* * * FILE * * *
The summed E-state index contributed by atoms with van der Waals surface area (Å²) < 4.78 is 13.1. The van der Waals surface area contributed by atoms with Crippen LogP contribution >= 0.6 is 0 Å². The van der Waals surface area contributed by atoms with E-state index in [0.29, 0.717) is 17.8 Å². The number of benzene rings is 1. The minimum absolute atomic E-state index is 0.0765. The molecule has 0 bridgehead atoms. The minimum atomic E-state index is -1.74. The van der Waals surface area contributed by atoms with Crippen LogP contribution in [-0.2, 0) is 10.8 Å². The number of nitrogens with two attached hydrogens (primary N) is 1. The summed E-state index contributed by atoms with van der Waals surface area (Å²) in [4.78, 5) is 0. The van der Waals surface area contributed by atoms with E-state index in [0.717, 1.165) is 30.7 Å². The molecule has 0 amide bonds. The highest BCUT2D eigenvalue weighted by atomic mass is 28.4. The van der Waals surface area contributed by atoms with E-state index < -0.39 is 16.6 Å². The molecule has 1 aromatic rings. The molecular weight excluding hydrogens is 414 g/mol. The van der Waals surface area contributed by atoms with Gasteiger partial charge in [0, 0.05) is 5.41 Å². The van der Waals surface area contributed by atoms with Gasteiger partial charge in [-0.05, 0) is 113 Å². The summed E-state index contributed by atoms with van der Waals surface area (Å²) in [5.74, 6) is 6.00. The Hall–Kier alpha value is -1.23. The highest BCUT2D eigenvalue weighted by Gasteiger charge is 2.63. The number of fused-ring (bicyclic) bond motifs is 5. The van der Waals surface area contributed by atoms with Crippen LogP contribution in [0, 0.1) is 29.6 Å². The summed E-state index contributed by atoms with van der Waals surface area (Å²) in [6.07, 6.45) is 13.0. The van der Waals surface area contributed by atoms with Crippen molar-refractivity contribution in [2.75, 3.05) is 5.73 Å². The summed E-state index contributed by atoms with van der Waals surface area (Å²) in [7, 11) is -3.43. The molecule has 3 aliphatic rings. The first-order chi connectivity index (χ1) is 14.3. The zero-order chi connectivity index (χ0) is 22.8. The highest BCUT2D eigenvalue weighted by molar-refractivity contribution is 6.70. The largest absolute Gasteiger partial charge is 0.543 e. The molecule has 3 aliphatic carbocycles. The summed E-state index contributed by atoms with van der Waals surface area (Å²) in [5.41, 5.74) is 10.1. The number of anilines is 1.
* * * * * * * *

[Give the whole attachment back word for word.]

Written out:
The summed E-state index contributed by atoms with van der Waals surface area (Å²) < 4.78 is 13.1. The van der Waals surface area contributed by atoms with Crippen LogP contribution >= 0.6 is 0 Å². The van der Waals surface area contributed by atoms with E-state index in [0.29, 0.717) is 17.8 Å². The number of benzene rings is 1. The minimum absolute atomic E-state index is 0.0765. The molecule has 0 bridgehead atoms. The minimum atomic E-state index is -1.74. The van der Waals surface area contributed by atoms with Crippen LogP contribution in [-0.2, 0) is 10.8 Å². The number of nitrogens with two attached hydrogens (primary N) is 1. The summed E-state index contributed by atoms with van der Waals surface area (Å²) in [4.78, 5) is 0. The van der Waals surface area contributed by atoms with E-state index in [0.717, 1.165) is 30.7 Å². The molecule has 0 amide bonds. The highest BCUT2D eigenvalue weighted by atomic mass is 28.4. The van der Waals surface area contributed by atoms with E-state index < -0.39 is 16.6 Å². The molecule has 1 aromatic rings. The molecular weight excluding hydrogens is 414 g/mol. The van der Waals surface area contributed by atoms with Gasteiger partial charge in [0, 0.05) is 5.41 Å². The van der Waals surface area contributed by atoms with Gasteiger partial charge in [-0.05, 0) is 113 Å². The summed E-state index contributed by atoms with van der Waals surface area (Å²) in [5.74, 6) is 6.00. The Hall–Kier alpha value is -1.23. The highest BCUT2D eigenvalue weighted by Gasteiger charge is 2.63. The number of fused-ring (bicyclic) bond motifs is 5. The van der Waals surface area contributed by atoms with Crippen LogP contribution in [0, 0.1) is 29.6 Å². The summed E-state index contributed by atoms with van der Waals surface area (Å²) in [6.07, 6.45) is 13.0. The van der Waals surface area contributed by atoms with Crippen molar-refractivity contribution in [2.75, 3.05) is 5.73 Å². The summed E-state index contributed by atoms with van der Waals surface area (Å²) in [7, 11) is -3.43. The molecule has 3 aliphatic rings. The first-order chi connectivity index (χ1) is 14.3. The zero-order chi connectivity index (χ0) is 22.8. The highest BCUT2D eigenvalue weighted by molar-refractivity contribution is 6.70. The largest absolute Gasteiger partial charge is 0.543 e. The molecule has 3 aliphatic carbocycles. The summed E-state index contributed by atoms with van der Waals surface area (Å²) in [5.41, 5.74) is 10.1. The number of anilines is 1.